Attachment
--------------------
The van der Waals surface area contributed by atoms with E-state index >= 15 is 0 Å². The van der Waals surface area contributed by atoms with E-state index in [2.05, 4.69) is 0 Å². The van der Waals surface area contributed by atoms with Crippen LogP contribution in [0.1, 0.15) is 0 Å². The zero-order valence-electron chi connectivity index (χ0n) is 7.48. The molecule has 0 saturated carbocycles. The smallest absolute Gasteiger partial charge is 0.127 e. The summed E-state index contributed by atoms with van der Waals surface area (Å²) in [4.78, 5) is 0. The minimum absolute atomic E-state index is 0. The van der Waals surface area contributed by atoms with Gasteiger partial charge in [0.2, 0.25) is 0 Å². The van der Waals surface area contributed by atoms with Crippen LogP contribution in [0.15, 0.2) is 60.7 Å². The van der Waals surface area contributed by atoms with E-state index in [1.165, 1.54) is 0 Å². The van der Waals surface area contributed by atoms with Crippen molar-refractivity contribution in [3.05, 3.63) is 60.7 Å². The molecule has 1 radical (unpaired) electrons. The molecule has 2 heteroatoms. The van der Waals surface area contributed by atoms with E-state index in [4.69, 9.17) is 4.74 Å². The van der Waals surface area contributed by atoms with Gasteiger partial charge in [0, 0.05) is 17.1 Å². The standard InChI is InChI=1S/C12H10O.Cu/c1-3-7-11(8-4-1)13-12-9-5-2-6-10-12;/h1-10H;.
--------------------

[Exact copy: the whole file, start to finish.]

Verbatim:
The van der Waals surface area contributed by atoms with E-state index >= 15 is 0 Å². The van der Waals surface area contributed by atoms with E-state index in [2.05, 4.69) is 0 Å². The van der Waals surface area contributed by atoms with Crippen LogP contribution in [0.1, 0.15) is 0 Å². The zero-order valence-electron chi connectivity index (χ0n) is 7.48. The molecule has 0 saturated carbocycles. The smallest absolute Gasteiger partial charge is 0.127 e. The summed E-state index contributed by atoms with van der Waals surface area (Å²) in [4.78, 5) is 0. The minimum absolute atomic E-state index is 0. The van der Waals surface area contributed by atoms with Gasteiger partial charge in [0.2, 0.25) is 0 Å². The van der Waals surface area contributed by atoms with Crippen LogP contribution in [0.15, 0.2) is 60.7 Å². The van der Waals surface area contributed by atoms with E-state index in [1.165, 1.54) is 0 Å². The van der Waals surface area contributed by atoms with Crippen molar-refractivity contribution in [3.05, 3.63) is 60.7 Å². The molecule has 1 radical (unpaired) electrons. The molecule has 2 heteroatoms. The van der Waals surface area contributed by atoms with E-state index in [4.69, 9.17) is 4.74 Å². The van der Waals surface area contributed by atoms with Gasteiger partial charge in [0, 0.05) is 17.1 Å². The standard InChI is InChI=1S/C12H10O.Cu/c1-3-7-11(8-4-1)13-12-9-5-2-6-10-12;/h1-10H;.